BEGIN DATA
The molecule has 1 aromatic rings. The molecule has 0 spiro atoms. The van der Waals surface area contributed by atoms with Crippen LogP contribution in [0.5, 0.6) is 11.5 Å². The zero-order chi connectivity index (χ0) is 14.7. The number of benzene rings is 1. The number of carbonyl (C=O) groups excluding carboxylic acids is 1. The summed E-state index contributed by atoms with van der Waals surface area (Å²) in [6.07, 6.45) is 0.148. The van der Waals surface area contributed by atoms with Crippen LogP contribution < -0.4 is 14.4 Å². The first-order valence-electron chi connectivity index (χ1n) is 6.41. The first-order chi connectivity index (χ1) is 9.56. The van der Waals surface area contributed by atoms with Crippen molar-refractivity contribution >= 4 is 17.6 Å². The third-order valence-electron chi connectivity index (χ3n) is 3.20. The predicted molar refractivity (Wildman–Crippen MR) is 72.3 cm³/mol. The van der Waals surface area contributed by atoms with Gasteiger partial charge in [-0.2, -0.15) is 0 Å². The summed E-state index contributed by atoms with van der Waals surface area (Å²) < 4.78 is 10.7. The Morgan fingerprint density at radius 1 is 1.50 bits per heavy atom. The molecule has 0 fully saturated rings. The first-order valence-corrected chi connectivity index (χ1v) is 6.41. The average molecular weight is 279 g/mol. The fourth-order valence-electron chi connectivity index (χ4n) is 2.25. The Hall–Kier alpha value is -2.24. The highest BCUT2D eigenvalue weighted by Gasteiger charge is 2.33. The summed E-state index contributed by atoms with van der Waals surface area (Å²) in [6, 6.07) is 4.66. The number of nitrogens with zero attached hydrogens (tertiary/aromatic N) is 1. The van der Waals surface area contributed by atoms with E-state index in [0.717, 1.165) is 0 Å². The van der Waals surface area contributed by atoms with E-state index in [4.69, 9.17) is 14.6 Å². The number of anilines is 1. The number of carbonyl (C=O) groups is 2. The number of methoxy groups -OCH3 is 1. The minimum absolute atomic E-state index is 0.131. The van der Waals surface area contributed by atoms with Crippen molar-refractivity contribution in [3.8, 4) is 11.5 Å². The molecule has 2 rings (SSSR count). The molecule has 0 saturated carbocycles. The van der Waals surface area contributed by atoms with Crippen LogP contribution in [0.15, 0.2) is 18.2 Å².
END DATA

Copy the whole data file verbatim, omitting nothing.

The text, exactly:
The molecule has 1 aromatic rings. The molecule has 0 spiro atoms. The van der Waals surface area contributed by atoms with Crippen LogP contribution in [0.5, 0.6) is 11.5 Å². The zero-order chi connectivity index (χ0) is 14.7. The number of benzene rings is 1. The number of carbonyl (C=O) groups excluding carboxylic acids is 1. The summed E-state index contributed by atoms with van der Waals surface area (Å²) in [6.07, 6.45) is 0.148. The van der Waals surface area contributed by atoms with Crippen LogP contribution < -0.4 is 14.4 Å². The first-order valence-electron chi connectivity index (χ1n) is 6.41. The first-order chi connectivity index (χ1) is 9.56. The van der Waals surface area contributed by atoms with Crippen molar-refractivity contribution >= 4 is 17.6 Å². The third-order valence-electron chi connectivity index (χ3n) is 3.20. The predicted molar refractivity (Wildman–Crippen MR) is 72.3 cm³/mol. The van der Waals surface area contributed by atoms with Gasteiger partial charge in [-0.2, -0.15) is 0 Å². The summed E-state index contributed by atoms with van der Waals surface area (Å²) < 4.78 is 10.7. The Morgan fingerprint density at radius 1 is 1.50 bits per heavy atom. The molecule has 0 fully saturated rings. The first-order valence-corrected chi connectivity index (χ1v) is 6.41. The average molecular weight is 279 g/mol. The fourth-order valence-electron chi connectivity index (χ4n) is 2.25. The Hall–Kier alpha value is -2.24. The highest BCUT2D eigenvalue weighted by Gasteiger charge is 2.33. The summed E-state index contributed by atoms with van der Waals surface area (Å²) in [6, 6.07) is 4.66. The number of nitrogens with zero attached hydrogens (tertiary/aromatic N) is 1. The van der Waals surface area contributed by atoms with E-state index in [0.717, 1.165) is 0 Å². The van der Waals surface area contributed by atoms with E-state index in [4.69, 9.17) is 14.6 Å². The number of anilines is 1. The number of carbonyl (C=O) groups is 2. The number of methoxy groups -OCH3 is 1. The minimum absolute atomic E-state index is 0.131. The van der Waals surface area contributed by atoms with Crippen molar-refractivity contribution in [3.8, 4) is 11.5 Å². The molecule has 2 rings (SSSR count). The molecule has 0 saturated carbocycles. The van der Waals surface area contributed by atoms with Crippen LogP contribution in [0.15, 0.2) is 18.2 Å².